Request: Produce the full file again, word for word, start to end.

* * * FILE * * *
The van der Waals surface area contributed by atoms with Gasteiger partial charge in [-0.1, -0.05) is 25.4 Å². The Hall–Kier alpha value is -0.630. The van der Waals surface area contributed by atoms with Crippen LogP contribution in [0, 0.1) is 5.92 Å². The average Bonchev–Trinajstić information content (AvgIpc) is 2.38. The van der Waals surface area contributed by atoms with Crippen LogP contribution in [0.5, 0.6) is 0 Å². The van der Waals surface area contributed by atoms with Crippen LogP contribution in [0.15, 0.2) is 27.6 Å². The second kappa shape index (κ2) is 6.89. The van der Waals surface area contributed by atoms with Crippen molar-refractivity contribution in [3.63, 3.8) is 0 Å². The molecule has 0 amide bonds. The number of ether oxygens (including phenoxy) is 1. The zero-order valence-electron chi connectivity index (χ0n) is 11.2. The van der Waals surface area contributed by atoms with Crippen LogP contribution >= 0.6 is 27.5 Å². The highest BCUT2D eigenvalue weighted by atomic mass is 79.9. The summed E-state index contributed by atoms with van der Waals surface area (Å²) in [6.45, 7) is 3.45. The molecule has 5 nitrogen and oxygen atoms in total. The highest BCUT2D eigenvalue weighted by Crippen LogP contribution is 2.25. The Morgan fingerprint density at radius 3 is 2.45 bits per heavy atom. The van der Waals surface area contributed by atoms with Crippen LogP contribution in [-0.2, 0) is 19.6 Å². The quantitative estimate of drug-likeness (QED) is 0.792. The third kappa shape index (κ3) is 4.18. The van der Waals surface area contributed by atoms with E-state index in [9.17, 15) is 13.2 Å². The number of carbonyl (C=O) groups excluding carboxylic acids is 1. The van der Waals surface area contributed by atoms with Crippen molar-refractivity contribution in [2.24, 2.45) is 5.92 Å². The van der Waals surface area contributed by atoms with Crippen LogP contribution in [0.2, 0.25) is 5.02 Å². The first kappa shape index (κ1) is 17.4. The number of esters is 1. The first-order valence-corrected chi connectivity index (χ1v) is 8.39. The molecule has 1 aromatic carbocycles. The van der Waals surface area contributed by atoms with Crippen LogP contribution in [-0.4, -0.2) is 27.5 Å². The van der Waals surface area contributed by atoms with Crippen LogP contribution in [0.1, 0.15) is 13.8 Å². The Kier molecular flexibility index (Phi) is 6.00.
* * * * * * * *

The van der Waals surface area contributed by atoms with Gasteiger partial charge in [-0.1, -0.05) is 25.4 Å². The Hall–Kier alpha value is -0.630. The van der Waals surface area contributed by atoms with Crippen LogP contribution in [0, 0.1) is 5.92 Å². The average Bonchev–Trinajstić information content (AvgIpc) is 2.38. The van der Waals surface area contributed by atoms with Crippen LogP contribution in [0.5, 0.6) is 0 Å². The van der Waals surface area contributed by atoms with Crippen LogP contribution in [0.15, 0.2) is 27.6 Å². The second kappa shape index (κ2) is 6.89. The van der Waals surface area contributed by atoms with Crippen molar-refractivity contribution in [3.63, 3.8) is 0 Å². The molecule has 0 amide bonds. The number of ether oxygens (including phenoxy) is 1. The zero-order valence-electron chi connectivity index (χ0n) is 11.2. The van der Waals surface area contributed by atoms with Crippen LogP contribution >= 0.6 is 27.5 Å². The highest BCUT2D eigenvalue weighted by atomic mass is 79.9. The summed E-state index contributed by atoms with van der Waals surface area (Å²) in [6.45, 7) is 3.45. The molecule has 5 nitrogen and oxygen atoms in total. The highest BCUT2D eigenvalue weighted by Crippen LogP contribution is 2.25. The Morgan fingerprint density at radius 3 is 2.45 bits per heavy atom. The van der Waals surface area contributed by atoms with Crippen LogP contribution in [-0.2, 0) is 19.6 Å². The quantitative estimate of drug-likeness (QED) is 0.792. The third kappa shape index (κ3) is 4.18. The van der Waals surface area contributed by atoms with E-state index in [9.17, 15) is 13.2 Å². The number of carbonyl (C=O) groups excluding carboxylic acids is 1. The van der Waals surface area contributed by atoms with Crippen molar-refractivity contribution in [2.24, 2.45) is 5.92 Å². The van der Waals surface area contributed by atoms with Crippen LogP contribution in [0.2, 0.25) is 5.02 Å². The first kappa shape index (κ1) is 17.4. The number of esters is 1. The first-order valence-corrected chi connectivity index (χ1v) is 8.39. The molecule has 1 aromatic carbocycles. The van der Waals surface area contributed by atoms with Crippen LogP contribution in [-0.4, -0.2) is 27.5 Å². The van der Waals surface area contributed by atoms with Crippen LogP contribution in [0.1, 0.15) is 13.8 Å². The Kier molecular flexibility index (Phi) is 6.00.